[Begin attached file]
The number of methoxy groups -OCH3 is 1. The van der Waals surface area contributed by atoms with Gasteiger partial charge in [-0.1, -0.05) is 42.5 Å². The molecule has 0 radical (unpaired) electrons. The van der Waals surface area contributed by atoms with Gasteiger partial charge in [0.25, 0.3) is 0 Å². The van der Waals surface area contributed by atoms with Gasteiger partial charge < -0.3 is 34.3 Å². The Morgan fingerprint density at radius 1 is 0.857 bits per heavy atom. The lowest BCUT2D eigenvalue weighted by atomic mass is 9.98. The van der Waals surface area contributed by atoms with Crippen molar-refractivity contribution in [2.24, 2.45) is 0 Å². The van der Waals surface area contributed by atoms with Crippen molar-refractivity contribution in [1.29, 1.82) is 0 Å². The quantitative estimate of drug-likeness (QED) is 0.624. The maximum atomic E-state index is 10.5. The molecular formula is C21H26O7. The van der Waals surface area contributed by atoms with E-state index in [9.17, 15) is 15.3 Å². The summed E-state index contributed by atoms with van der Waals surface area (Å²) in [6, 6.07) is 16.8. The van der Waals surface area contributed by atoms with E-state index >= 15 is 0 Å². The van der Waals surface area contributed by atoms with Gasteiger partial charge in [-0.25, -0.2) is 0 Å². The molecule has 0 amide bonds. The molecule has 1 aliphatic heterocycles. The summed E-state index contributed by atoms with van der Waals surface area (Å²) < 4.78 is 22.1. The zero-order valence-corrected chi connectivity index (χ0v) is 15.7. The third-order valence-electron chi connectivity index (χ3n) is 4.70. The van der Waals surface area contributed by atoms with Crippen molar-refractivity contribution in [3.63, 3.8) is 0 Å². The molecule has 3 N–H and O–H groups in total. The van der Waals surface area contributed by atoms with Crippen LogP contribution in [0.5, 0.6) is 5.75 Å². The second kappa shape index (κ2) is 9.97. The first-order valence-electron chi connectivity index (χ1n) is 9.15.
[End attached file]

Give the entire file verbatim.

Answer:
The number of methoxy groups -OCH3 is 1. The van der Waals surface area contributed by atoms with Gasteiger partial charge in [-0.1, -0.05) is 42.5 Å². The molecule has 0 radical (unpaired) electrons. The van der Waals surface area contributed by atoms with Gasteiger partial charge in [0.25, 0.3) is 0 Å². The van der Waals surface area contributed by atoms with Gasteiger partial charge < -0.3 is 34.3 Å². The Morgan fingerprint density at radius 1 is 0.857 bits per heavy atom. The lowest BCUT2D eigenvalue weighted by atomic mass is 9.98. The van der Waals surface area contributed by atoms with Crippen molar-refractivity contribution in [2.24, 2.45) is 0 Å². The van der Waals surface area contributed by atoms with Crippen molar-refractivity contribution in [1.29, 1.82) is 0 Å². The quantitative estimate of drug-likeness (QED) is 0.624. The maximum atomic E-state index is 10.5. The molecular formula is C21H26O7. The van der Waals surface area contributed by atoms with E-state index in [9.17, 15) is 15.3 Å². The summed E-state index contributed by atoms with van der Waals surface area (Å²) in [6, 6.07) is 16.8. The van der Waals surface area contributed by atoms with E-state index >= 15 is 0 Å². The van der Waals surface area contributed by atoms with Gasteiger partial charge in [-0.25, -0.2) is 0 Å². The molecule has 0 amide bonds. The molecule has 1 aliphatic heterocycles. The summed E-state index contributed by atoms with van der Waals surface area (Å²) < 4.78 is 22.1. The zero-order valence-corrected chi connectivity index (χ0v) is 15.7. The third-order valence-electron chi connectivity index (χ3n) is 4.70. The van der Waals surface area contributed by atoms with Crippen molar-refractivity contribution in [3.63, 3.8) is 0 Å². The molecule has 3 N–H and O–H groups in total. The van der Waals surface area contributed by atoms with Crippen LogP contribution in [0.5, 0.6) is 5.75 Å². The second kappa shape index (κ2) is 9.97. The first-order valence-electron chi connectivity index (χ1n) is 9.15.